Blood Red comes from the trees,

Steps over bodies and does not weep,

Takes a seat in her stolen throne,

And takes the world for her own.

“I will call it Blood Red.”

“I will call it Blood Red.”

 

-Dani Nicole

A Review of Rainbow Rowell’s Fangirl (by a shameless Rainbow Rowell fan)

Fangirl, Rainbow Rowell

Fangirl, Rainbow Rowell

I found Rainbow by accident. A few years ago, I was scrolling through the library’s electronic audiobook catalog, feeling underwhelmed, when I saw a novel titled Attachments. The synopsis was by far the most interesting, so I went for it. I have to stop here and (reluctantly) admit to you that I’m a bit of a book snob. To my delight, though, I was attached to hooked on Attachments in no time, and by the end of the story, I was a committed Rainbow Rowell fan.

Fast-forward three years (past her second novel, Eleanor & Park, which is equally stunning and another must-read). My mom called me and wouldn’t stop gushing about Fangirl. When I looked it up and saw Rainbow’s name on the cover, I needed no further prodding. The story follows Cath—an introverted and angsty college freshman—through her first year at the University of Nebraska. While her twin sister Wren flings herself eagerly into campus life, Cath is resolutely stuck in the comfortable bounds of her high school existence. Namely, the world of Simon Snow—a fantasy series reminiscent of Harry Potter. Cath’s alter ego, Magicath, is practically a celebrity in Simon Snow fandom, as the author of a popular fan fiction series, Carry On, Simon.

By the end of her first semester, Cath is feeling overwhelmed. She’s juggling an unpredictable roommate, a shifty new writing partner, the standoffish and erratic Wren, deadlines for classwork between writing the next installment of Carry On, Simon, and the stress of her dad’s manic episodes. Not to mention her growing feelings for Levi, her roommate’s charming and attentive best friend. Magicath may be brave and courageous on the pages of Carry On, Simon, but can Cath Avery live as boldly in the shifting landscape of her own, real life?

From the first page, I felt connected to Cath and I really grew to admire her. She’s unapologetic about things I find myself making excuses for in my own life: being introverted and insecure and vulnerable. But as in real life, she’s blind to some of her own flaws. And that’s the charm of this story—at its heart, Fangirl, is just about navigating the uncharted waters of college life, but it has that elusive quality of being both entertaining and true-to-life. For a few days after I finished the book, I had withdrawals! I really missed having Cath and Levi and Wren and Reagan in my life. That’s the mark of a great story—its power to stick with you after you’ve closed the cover. It’s one of the reasons I LOVE reading Rainbow Rowell; she writes believable characters in ordinary circumstances, but with such insight and affection that they take up space in my life. Rowell’s next novel, Landline, is coming out in July, and OMG I CAN’T WAIT TO GET MY HANDS ON IT.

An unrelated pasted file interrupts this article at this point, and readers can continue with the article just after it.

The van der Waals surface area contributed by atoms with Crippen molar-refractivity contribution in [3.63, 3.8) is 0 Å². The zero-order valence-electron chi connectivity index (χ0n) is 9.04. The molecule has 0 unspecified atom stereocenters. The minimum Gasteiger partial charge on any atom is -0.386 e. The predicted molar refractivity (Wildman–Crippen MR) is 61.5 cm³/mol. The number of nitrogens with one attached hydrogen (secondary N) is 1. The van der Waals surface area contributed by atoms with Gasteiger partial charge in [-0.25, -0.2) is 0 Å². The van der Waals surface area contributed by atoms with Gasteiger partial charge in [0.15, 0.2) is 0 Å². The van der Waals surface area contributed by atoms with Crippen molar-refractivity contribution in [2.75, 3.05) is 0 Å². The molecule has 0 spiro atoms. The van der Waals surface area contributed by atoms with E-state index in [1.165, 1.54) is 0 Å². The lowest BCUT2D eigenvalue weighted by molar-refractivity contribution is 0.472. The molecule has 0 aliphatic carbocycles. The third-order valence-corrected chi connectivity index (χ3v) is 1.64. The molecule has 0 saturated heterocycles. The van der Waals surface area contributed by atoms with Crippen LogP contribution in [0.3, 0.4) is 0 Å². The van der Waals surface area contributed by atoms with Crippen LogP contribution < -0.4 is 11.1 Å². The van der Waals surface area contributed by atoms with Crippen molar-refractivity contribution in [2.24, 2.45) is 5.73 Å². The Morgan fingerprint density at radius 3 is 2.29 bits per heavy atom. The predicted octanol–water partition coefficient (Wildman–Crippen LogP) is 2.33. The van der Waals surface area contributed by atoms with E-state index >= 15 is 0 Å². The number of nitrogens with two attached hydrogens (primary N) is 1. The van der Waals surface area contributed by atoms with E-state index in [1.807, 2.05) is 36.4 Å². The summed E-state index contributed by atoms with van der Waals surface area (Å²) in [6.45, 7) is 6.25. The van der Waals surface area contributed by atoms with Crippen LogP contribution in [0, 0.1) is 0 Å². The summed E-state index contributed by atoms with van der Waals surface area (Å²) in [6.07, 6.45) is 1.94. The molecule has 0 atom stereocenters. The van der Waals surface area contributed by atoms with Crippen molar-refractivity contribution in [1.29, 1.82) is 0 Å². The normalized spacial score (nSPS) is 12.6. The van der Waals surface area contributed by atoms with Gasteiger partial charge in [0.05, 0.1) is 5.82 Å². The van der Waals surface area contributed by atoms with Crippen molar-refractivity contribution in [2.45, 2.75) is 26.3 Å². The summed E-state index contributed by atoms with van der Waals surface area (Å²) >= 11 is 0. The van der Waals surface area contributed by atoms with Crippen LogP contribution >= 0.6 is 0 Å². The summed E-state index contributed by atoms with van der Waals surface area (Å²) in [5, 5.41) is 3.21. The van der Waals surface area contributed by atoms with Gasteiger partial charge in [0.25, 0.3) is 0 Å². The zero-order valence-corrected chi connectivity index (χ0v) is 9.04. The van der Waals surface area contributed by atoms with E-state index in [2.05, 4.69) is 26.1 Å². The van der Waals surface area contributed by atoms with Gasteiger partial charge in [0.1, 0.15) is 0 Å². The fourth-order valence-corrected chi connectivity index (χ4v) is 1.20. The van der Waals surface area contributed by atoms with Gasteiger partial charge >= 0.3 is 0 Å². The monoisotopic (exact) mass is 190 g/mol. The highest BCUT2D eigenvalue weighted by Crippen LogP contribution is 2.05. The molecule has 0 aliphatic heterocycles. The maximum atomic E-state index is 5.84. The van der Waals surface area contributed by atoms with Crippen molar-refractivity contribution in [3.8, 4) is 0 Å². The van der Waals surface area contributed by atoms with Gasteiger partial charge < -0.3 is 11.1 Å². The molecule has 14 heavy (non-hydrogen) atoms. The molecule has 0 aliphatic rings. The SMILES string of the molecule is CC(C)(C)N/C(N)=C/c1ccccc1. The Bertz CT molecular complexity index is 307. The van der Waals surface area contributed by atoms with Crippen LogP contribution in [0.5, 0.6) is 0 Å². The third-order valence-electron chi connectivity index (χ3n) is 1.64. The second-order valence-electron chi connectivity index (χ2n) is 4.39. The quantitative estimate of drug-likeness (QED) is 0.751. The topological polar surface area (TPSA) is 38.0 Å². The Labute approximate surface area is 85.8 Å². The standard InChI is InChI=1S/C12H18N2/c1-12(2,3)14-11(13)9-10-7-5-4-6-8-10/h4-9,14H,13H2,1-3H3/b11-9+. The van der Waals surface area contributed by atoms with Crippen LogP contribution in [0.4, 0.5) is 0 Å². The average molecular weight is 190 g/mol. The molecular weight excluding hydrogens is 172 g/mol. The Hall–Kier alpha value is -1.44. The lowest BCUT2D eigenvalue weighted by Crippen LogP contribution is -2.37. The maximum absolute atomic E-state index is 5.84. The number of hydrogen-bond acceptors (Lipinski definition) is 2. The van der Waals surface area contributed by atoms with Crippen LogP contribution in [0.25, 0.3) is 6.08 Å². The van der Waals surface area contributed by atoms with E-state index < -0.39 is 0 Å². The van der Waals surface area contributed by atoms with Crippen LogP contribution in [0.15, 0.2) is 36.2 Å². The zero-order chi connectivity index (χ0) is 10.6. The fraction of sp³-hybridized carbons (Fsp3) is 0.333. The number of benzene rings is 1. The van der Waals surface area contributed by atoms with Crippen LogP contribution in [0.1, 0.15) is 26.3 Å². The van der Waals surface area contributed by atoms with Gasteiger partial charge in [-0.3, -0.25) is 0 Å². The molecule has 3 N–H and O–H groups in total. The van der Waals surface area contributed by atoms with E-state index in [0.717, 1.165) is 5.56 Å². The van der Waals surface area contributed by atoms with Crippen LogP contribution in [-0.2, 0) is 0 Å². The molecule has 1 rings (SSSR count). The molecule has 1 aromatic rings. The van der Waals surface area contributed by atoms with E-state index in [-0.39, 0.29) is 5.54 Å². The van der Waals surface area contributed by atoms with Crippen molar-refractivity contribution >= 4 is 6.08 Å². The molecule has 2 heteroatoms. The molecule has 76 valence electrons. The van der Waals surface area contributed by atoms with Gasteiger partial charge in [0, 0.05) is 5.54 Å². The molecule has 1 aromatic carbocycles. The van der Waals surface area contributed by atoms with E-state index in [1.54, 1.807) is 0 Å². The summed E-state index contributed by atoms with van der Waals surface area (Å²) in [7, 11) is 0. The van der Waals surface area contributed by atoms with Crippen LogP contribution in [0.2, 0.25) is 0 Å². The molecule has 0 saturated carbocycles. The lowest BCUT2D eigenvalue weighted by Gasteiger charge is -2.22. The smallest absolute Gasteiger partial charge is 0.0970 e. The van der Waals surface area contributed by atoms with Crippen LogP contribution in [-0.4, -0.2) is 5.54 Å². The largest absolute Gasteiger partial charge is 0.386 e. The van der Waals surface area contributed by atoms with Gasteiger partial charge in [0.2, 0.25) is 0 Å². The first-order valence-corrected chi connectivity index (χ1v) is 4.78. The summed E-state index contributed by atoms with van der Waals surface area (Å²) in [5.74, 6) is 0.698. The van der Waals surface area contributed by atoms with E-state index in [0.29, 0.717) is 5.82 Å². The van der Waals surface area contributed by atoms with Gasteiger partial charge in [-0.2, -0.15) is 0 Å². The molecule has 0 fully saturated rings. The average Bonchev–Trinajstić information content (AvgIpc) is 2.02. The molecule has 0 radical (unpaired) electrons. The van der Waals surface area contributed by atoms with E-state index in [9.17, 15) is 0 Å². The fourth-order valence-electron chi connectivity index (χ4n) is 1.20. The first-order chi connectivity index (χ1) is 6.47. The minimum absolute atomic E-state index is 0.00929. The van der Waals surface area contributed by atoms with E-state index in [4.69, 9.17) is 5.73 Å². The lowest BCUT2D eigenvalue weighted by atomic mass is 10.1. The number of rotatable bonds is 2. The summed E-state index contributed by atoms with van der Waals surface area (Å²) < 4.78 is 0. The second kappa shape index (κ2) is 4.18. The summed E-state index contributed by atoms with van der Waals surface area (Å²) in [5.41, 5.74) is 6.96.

Have you read Fangirl? I’d love to hear what you thought of it. Which writers have turned you into an avid fan?

(You can find out more about Rainbow Rowell at rainbowrowell.com and she’s really fun on Twitter @rainbowrowell.)

 

-Paige Duke

She Said, She Said… You Are What You Write

She Said, She Said… posts are actual conversations taken place via instant messenger between authors. All names have been changed to protect identities, keep us out of trouble, and otherwise clear our names.

[On deciding what to share with a co-ed writing group]

Paige Duke: Do you have anything ready from your novel?

Dani Nicole: Yeah, but the first chapter is really romantical.

Dani Nicole: And after my last Vortex of Love short making me sound like an overly romantic 14-year-old girl…

Dani Nicole: I have Luther… that short story I was working on forever.

Dani Nicole: But it’s also romantic.

Dani Nicole: -_-

Paige Duke: Ohhh

Paige Duke: Well maybe you just need to own up to the fact that you write romance.

Paige Duke: It’s good.

Paige Duke: And the boys will be totally fine with it.

Flash Fiction Friday

TheDarkRayne, Depths DeviantArt

TheDarkRayne, Depths DeviantArt

A Harmless Diversion

By Paige Duke

Something was different today. Bryn knew the moment she stepped into the lake. The waters felt expectant somehow; they shivered around her, where before they had exuded an almost narcotic calm. They had been waiting for her.

She waded in up to her knees, immune now to the way the water soaked and darkened the pure white lace of her dress. The first day she’d been so afraid Vanesh would be angry with her, but he was only pleased that she’d found the lake.

He hadn’t even mentioned the dress. She thought again how odd it was that they hadn’t quarreled about her long absences from the resort or the damage to her gowns. His precious white gowns. It had frightened her a little that first day in the diplomat’s mansion, to step into the closet full of identical white frilly things. She shouldn’t have been surprised, though. Every public photo of Vanesh Nagiri sported a young blonde, never the same face, but always the same gown. It was a status symbol, one that she had craved and envied.